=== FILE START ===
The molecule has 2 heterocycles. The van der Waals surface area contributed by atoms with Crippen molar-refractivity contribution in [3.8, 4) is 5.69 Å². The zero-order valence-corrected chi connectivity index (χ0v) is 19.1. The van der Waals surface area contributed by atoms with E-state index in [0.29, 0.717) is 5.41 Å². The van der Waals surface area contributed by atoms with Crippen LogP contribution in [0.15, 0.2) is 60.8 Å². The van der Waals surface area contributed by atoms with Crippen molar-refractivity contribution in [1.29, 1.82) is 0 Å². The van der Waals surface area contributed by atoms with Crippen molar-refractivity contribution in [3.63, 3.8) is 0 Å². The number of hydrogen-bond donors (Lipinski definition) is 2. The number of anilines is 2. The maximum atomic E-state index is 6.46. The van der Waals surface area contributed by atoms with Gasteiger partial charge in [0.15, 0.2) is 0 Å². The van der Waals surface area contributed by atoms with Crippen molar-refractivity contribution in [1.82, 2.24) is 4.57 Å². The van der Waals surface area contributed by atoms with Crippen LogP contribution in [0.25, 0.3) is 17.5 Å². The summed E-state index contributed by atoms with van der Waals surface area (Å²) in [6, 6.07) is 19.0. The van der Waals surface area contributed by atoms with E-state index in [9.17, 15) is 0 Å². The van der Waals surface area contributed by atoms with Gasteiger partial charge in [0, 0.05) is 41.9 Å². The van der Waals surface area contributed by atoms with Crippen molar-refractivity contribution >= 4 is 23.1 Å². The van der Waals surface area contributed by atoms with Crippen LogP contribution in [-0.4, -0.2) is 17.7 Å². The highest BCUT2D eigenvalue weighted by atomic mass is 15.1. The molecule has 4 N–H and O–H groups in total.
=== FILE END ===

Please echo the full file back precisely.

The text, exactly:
The molecule has 2 heterocycles. The van der Waals surface area contributed by atoms with Crippen molar-refractivity contribution in [3.8, 4) is 5.69 Å². The zero-order valence-corrected chi connectivity index (χ0v) is 19.1. The van der Waals surface area contributed by atoms with E-state index in [0.29, 0.717) is 5.41 Å². The van der Waals surface area contributed by atoms with Crippen LogP contribution in [0.15, 0.2) is 60.8 Å². The van der Waals surface area contributed by atoms with Crippen molar-refractivity contribution in [1.29, 1.82) is 0 Å². The van der Waals surface area contributed by atoms with Crippen molar-refractivity contribution in [3.63, 3.8) is 0 Å². The number of hydrogen-bond donors (Lipinski definition) is 2. The number of anilines is 2. The maximum atomic E-state index is 6.46. The van der Waals surface area contributed by atoms with Gasteiger partial charge in [0.15, 0.2) is 0 Å². The van der Waals surface area contributed by atoms with Crippen molar-refractivity contribution in [1.82, 2.24) is 4.57 Å². The van der Waals surface area contributed by atoms with Crippen LogP contribution in [0.25, 0.3) is 17.5 Å². The summed E-state index contributed by atoms with van der Waals surface area (Å²) in [6, 6.07) is 19.0. The van der Waals surface area contributed by atoms with E-state index in [9.17, 15) is 0 Å². The van der Waals surface area contributed by atoms with Gasteiger partial charge in [0, 0.05) is 41.9 Å². The van der Waals surface area contributed by atoms with Crippen molar-refractivity contribution >= 4 is 23.1 Å². The van der Waals surface area contributed by atoms with Crippen LogP contribution in [-0.4, -0.2) is 17.7 Å². The highest BCUT2D eigenvalue weighted by atomic mass is 15.1. The molecule has 4 N–H and O–H groups in total.